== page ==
But the first movement over the Old Oregon Trail to assume an immediate national aspect was the migration to California in 1849. The California Gold Fever was a disease that spread to all the world. It revolutionized America. It produced conditions which precipitated the Civil War. It changed the American from a conservative, contented citizen, satisfied with a reasonable return upon his investment and toil, to an excitable, restless, insatiable person who wished to realize on the resources of the universe in a day. It was the beginning of our national madness—of our insanity of greed. It marks the advent of character decadence and American moral degeneracy. In California a man might wash from a placer more gold in a week than he could accumulate in a life of business. When the placer gold was exhausted he turned to other natural resources, and his greed increased. Today money is the god of the Americans. Perhaps it would not be too much to say that it is the god of the world. For mammon rules. Even the church lies stranded on the sands and shallows of money-madness. Mankind is affected and involved. Europe returns to savagery for slim strips of barren territory. And it is not improbable that other countries shall be embroiled for a similar purpose. And this world movement began in California in 1848. Gilpin said that in a decade the California Gold Fever had transplanted itself from Australia to Pike’s Peak, and adds:

“It had permeated mankind as an electric fluid, to animate, to regenerate, to exalt humanity. Its inspiring democratic genius had, within a quarter of a century, covered the continent with railways, and with telegraphs. It economizes navigation by the establishment of steam ferries upon the ocean and telegraphic cables upon its profound bed.”

All this was projected upon a war and its results. It is curious to note the effects of wars. They exert latent influences never foreseen by those who engage in them. They loose forces not before dreamed of. In the creation and development of our government and its dependencies, wars have moved in a mysterious way. If called upon to designate the event of most far-reaching consequence in our national life the Mexican War of 1846 might well be named. It was not counted as much for heavy battles, though there was fierce fighting. But for our purchase of Louisiana it might never have occurred. It certainly would not have come at the time and in the manner it did but for the controversy over Texas. And Texas was really a part of Louisiana. As a result of that war, in addition to what was our own, we obtained California, Nevada, Utah, Arizona, and portions of New Mexico, Colorado, and Wyoming. In this territory were found the greatest gold fields known to the children of men, and the discovery of which, immediately after the country came to us, turned the world upside down.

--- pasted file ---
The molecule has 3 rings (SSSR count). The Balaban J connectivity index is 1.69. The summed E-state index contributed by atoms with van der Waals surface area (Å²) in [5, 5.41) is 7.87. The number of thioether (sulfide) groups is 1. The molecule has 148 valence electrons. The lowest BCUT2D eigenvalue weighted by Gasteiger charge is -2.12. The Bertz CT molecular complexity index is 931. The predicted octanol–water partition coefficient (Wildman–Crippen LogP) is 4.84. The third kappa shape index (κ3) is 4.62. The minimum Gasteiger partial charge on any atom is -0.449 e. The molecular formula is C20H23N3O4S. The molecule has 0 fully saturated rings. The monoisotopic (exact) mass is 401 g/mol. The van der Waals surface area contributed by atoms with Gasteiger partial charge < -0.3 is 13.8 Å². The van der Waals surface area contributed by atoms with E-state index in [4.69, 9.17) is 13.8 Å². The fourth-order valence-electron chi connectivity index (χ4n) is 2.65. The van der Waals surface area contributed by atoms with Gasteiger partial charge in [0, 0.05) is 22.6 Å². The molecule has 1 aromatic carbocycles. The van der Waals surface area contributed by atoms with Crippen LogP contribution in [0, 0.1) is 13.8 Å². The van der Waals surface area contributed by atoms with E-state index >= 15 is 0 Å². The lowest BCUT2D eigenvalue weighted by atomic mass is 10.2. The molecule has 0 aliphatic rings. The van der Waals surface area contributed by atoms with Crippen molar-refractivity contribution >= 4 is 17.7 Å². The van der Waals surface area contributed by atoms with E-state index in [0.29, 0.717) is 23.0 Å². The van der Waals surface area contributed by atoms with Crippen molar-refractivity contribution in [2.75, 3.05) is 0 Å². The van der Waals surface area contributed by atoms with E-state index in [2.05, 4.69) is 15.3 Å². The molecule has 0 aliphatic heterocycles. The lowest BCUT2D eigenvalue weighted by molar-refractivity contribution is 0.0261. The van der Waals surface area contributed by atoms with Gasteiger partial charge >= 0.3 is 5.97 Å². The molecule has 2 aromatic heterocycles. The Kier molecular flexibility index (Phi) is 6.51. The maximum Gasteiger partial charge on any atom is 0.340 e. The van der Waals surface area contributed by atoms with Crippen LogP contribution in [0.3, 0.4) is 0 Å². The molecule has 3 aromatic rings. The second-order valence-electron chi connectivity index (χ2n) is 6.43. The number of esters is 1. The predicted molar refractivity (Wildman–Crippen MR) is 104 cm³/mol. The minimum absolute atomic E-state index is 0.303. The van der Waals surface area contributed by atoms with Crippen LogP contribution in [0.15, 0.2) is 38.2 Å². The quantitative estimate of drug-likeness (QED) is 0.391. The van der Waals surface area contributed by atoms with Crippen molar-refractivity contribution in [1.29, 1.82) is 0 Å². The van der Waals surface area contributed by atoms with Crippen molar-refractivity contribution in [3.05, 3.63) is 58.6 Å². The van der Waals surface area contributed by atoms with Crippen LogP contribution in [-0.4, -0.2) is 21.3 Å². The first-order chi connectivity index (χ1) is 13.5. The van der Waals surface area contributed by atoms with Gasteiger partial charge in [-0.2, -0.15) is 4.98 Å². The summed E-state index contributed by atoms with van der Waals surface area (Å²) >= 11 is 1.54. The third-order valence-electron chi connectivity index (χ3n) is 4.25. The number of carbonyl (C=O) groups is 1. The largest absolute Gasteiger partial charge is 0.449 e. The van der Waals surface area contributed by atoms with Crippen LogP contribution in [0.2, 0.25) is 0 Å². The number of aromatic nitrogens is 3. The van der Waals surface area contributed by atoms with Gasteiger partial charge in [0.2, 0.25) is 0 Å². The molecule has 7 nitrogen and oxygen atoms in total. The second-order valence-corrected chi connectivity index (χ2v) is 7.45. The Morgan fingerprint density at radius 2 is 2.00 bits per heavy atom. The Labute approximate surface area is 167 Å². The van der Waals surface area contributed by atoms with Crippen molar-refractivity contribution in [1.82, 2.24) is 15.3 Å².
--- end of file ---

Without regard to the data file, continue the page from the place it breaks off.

Every soldier who had served in the Mexican War who could possibly get there became a placer miner in California in 1849. These soldiers had marched across the deserts under scorching heat in Mexico, and they became the leaders of the crowds and caravans and companies that would across the plains and over mountains to the land of gold.

Great is the year 1849! There it stands to mark a new era in the annals of mankind!

To reach California in that year the thousands thronged the Old Oregon Trail. With following years they still pressed forward over its sinuous windings in ever increasing numbers. Household wreckage strewed its borders as other wreckage strews the shores of the salt and stormy sea. And these pilgrims once arrived at their destination found that their El Dorado did not satisfy them. Gold did not suffice. They could not themselves understand the impulse which moved them. None really knew why they were stirred. The hidden forces of humanity had burst into spontaneous and irresistible action which had increased to this day. It became immediately world-wide. Old China that had slept a thousand years shook off her lethargy. The wisest can not foresee what shall finally be the result of the discovery of gold in California. It may and probably will destroy governments and level monarchies—has indeed already done that. It may wreck our own political structure, and that all our institutions are to be recast is certain. For the spirit loosed in California is democratic and class-destroying.

These are some of the national aspects of the Oregon Trail, or, rather, some of the aspects which had their origin in connection with it. As men toiled over it they saw visions which did not materialize in their day, but the glory of which they transmitted with the promise that they would burst into realization with the coming years. There is no limit to be set to the mind of man. The possibilities of its achievement can not be measured. It is moved first by some concrete example, or desire. But its growth is stimulated and brought to sublime power by the objects of nature. As affirmed before, the genius of a people is carried and fostered, not by statesmen and orators and diplomats, but by the common people—such men as toiled over the Oregon Trail. They see things which the eyes of statesmen can never see. Working through the common mind of the people who labor with their hands, the great natural laws of the universe—little understood by any of us—overturn dynasties, break down nations, elevate to dignity and power new people, new systems, and enthrone new conceptions of duty and all the relations of life. Their judgment is destiny.